It was a fateful day in 2011 when Beyoncé asked “Who runs the world?” The more accurate question, we posit: “Who runs the planet?” Or, even more exact: “Who runs the planet and who does the planet run against?”
We often hear about feminism and climate change as two separate issues–– they have different marches, different policies, and affect different people. However, when taking a closer look, it becomes clear that these two issues intersect; in the words of author Katherine K. Wilkinson, as reported by NRDC, “Climate change is not gender neutral.” Picking apart where exactly the cross sections exist will not only grant us a greater understanding of these issues as a whole, but–– more importantly–– allow us to seek, identify, and implement more comprehensive and inclusive solutions.
Natural disasters–– from hurricanes to droughts–– are perhaps the starkest and most tangible manifestations of climate change. Over the past two decades alone, extreme weather events have only gotten worse and more frequent. It was reported that between the years of 2000 and 2019, 7,348 natural disaster events (including droughts, earthquakes, floods, landslides, storms, wildfires, and earthquakes) occurred, killing more than 1.23 million people. We’ve all seen the photos: streets turned into rivers, individuals fleeing their obliterated homes clutching the little belongings they were able to salvage–– a look and feeling of desperation settles in among us all when we realise that climate change has shown its unwavering force once again. A common thread in all of these disasters, as reported in a study by the United Nations, is the disproportionate impact that they have on disadvantaged populations–– particularly women and children. It was estimated that 80 percent of people displaced by change are women.
Natural disasters, however, do not just imply displacement or migration. They have an expounding impact on the quality and amount of resources, life outcomes and opportunities of women and girls. A longitudinal study out of the University of Oxford followed 12,000 children in poor households across Ethiopia, India, Peru, and Vietnam. Their findings–– particularly related to the impact of natural disasters on child development–– were grim. Before the age of 15, more than half of the children in the Ethiopia group and over 40 percent in the India group had experienced some extreme weather event. What’s more: these events had a direct link to malnutrition and a lack of access to education, specifically for women and girls.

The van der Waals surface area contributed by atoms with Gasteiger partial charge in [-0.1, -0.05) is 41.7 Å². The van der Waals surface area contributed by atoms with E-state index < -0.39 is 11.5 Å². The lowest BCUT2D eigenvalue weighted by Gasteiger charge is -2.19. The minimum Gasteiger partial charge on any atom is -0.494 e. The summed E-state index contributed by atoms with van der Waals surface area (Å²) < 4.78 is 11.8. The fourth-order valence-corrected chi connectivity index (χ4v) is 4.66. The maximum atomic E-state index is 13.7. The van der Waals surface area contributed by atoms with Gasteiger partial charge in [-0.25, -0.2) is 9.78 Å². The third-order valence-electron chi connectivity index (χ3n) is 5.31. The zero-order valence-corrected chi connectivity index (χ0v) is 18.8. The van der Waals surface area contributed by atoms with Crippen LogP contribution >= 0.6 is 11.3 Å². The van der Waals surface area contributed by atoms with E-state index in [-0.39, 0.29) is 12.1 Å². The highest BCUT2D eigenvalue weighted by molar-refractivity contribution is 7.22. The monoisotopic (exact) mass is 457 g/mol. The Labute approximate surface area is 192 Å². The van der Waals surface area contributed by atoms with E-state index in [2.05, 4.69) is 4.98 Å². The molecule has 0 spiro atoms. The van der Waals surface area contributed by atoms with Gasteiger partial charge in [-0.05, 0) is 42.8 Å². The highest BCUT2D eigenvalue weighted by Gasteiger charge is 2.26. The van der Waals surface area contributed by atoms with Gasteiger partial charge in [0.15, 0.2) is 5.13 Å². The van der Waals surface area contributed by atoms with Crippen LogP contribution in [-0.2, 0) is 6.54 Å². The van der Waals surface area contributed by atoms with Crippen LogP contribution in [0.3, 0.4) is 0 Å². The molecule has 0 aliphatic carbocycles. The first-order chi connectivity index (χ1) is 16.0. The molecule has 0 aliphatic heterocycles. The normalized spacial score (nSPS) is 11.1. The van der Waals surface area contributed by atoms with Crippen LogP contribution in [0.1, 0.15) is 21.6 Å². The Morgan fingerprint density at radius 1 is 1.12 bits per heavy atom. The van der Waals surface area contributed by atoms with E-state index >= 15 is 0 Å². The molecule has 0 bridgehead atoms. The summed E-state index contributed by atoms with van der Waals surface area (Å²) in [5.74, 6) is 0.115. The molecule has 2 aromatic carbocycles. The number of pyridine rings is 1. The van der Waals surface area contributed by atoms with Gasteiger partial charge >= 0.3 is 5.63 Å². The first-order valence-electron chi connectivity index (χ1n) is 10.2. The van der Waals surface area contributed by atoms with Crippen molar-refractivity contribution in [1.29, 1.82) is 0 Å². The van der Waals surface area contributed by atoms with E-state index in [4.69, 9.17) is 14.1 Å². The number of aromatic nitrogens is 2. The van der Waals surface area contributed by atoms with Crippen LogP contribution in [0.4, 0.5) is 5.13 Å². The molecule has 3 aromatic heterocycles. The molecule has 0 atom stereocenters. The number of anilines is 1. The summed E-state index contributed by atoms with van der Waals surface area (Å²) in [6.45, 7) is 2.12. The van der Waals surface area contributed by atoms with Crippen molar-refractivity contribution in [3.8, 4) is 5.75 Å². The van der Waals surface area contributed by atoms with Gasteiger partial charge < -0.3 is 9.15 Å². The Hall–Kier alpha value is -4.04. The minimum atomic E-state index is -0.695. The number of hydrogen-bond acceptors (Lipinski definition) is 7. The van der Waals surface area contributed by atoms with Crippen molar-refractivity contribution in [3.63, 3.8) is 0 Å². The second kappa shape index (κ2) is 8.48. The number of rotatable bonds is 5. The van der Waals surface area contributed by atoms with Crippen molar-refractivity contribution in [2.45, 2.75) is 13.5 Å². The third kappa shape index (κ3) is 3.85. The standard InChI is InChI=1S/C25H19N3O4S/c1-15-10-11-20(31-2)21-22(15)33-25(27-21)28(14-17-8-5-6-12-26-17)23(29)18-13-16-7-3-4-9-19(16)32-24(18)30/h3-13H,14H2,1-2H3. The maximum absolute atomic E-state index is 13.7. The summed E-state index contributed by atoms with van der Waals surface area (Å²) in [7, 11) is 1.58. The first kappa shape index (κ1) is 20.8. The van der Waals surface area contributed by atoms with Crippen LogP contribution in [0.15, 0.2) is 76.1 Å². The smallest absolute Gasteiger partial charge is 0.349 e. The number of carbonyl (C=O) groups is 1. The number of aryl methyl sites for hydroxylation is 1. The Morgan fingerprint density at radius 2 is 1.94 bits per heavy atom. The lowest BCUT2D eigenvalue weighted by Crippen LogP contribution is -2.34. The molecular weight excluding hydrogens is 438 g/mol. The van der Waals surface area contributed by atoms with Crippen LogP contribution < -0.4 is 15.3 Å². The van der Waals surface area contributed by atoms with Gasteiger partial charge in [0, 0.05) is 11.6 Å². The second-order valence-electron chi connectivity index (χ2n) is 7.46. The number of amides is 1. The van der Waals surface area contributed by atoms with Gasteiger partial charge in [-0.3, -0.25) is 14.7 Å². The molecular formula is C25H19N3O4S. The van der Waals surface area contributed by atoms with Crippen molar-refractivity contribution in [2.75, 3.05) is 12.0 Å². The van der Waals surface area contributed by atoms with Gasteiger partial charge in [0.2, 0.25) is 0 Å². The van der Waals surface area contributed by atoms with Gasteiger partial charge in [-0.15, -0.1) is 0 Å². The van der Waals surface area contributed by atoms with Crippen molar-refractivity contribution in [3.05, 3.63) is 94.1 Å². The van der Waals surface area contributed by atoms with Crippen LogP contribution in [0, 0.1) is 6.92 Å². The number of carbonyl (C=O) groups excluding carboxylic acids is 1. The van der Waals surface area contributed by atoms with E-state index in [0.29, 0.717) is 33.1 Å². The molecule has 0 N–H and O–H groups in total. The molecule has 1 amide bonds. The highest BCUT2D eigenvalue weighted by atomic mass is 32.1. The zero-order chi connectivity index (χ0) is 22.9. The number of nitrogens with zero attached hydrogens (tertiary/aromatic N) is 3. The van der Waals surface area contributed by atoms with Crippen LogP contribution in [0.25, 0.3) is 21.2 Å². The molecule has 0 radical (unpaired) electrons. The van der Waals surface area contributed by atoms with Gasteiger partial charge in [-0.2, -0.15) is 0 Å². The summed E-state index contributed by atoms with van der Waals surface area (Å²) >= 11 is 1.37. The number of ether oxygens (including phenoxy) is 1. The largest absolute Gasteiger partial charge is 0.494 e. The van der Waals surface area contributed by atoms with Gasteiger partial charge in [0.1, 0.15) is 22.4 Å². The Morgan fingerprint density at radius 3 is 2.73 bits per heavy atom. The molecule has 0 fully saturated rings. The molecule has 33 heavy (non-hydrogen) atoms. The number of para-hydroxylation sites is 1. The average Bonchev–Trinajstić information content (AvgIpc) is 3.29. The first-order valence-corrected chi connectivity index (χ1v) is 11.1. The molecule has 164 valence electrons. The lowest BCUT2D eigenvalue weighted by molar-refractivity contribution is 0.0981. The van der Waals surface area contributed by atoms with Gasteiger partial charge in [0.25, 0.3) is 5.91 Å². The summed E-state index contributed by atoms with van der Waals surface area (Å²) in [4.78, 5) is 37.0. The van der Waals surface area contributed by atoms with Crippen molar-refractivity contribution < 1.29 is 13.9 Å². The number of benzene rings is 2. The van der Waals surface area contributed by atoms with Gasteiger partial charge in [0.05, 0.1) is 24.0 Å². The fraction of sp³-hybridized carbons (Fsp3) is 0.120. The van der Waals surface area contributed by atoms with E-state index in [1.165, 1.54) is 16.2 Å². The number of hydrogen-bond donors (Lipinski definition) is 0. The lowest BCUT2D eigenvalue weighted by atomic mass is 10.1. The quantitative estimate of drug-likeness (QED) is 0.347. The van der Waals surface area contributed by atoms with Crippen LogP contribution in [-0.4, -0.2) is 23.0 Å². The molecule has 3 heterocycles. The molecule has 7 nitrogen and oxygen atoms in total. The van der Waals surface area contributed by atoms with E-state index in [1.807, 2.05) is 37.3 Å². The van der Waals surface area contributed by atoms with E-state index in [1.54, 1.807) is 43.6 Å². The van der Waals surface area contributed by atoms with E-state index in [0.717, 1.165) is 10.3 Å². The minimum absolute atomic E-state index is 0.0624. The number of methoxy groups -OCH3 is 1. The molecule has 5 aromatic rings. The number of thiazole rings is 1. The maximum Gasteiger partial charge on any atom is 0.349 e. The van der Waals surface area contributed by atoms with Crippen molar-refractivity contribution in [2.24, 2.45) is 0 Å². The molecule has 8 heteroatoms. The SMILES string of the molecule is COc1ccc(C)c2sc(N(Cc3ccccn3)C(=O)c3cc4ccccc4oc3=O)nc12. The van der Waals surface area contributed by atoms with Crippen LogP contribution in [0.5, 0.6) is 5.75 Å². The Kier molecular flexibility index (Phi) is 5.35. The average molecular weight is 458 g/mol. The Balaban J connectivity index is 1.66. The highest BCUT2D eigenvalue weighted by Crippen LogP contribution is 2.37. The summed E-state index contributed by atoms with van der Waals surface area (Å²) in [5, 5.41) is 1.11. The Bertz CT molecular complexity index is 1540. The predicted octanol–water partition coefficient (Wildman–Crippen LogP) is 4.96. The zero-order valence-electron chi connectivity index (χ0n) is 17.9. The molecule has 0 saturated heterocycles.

In India, historical rainfall data showed that droughts, flooding, and cyclones experienced by pregnant mothers can have an impact on their child’s ability to develop critical skills, such as vocabulary before the age of five and interpersonal and emotional skills during adolescence. It was also discovered that rainfall shocks and malnutrition experienced by young girls even before they become pregnant could have an impact on their future child’s height and cognitive development, a finding that shed light on the “generational” negative effects of the climate crisis on women, specifically in these disadvantaged areas.
The feminist movement–– particularly in Western parts of our world–– founded itself on the basic conviction that men and women should receive the same rights and opportunities. A key issue, then, in addition to things like voting and employment, has always been education. Just as a gender pay gap still exists in industries worldwide, gaps in expectation between the sexes run rampant especially in developing countries. Particularly, the roles and duties expected of young men versus young women. Girls in India, it was revealed in a 2015 McKinsey Global Institute report, perform nearly ten times the amount of unpaid care work than boys; further, girls who did two hours of housework a day had only a 63 percent chance of finishing secondary school. Decades of social attitudes and cultural standards have enforced the idea that it is less important for girls to get an education. In this already unquela landscape, when a climate disaster hits, newly critical housework such as collecting drinking water and firewood automatically becomes the burden of women. This ultimately translates into a reality in which girls are at a much higher risk of dropping out of school when a natural disaster occurs.
First: women in positions of power. Part of the preamble to the 2015 Paris Agreement identifies the “empowerment of women” as a critical aspect that must be upheld in decision making on climate change. We agree. A recent study suggested causation between women and substantial climate action when it showed that countries with a higher number of women politicians (such as Denmark, a country with over 37% female representation in parliament) pass more ambitious climate policies. This is not to say that men are incapable of passing bold legislation; it simply attests to the fact that dismantling historically male-dominated power structures to make way for the female perspective and voice has been proven to be beneficial when tackling climate change on the national level. While it is important to recognise that ‘women’ is a broad term–– in the sense that they are not a homogenised group who all share the same perspective–– many have logically reasoned that inserting women into discussions about finding solutions to climate change can broaden the scope of issues tackled by policy. For example, women have been at the forefront of conversations that have focused on bringing gender issues–– such as girls’ education in developing countries as it relates to climate disasters–– in government. In other words, women have been crucial for ensuring that policy and decision making takes the intersectional approach.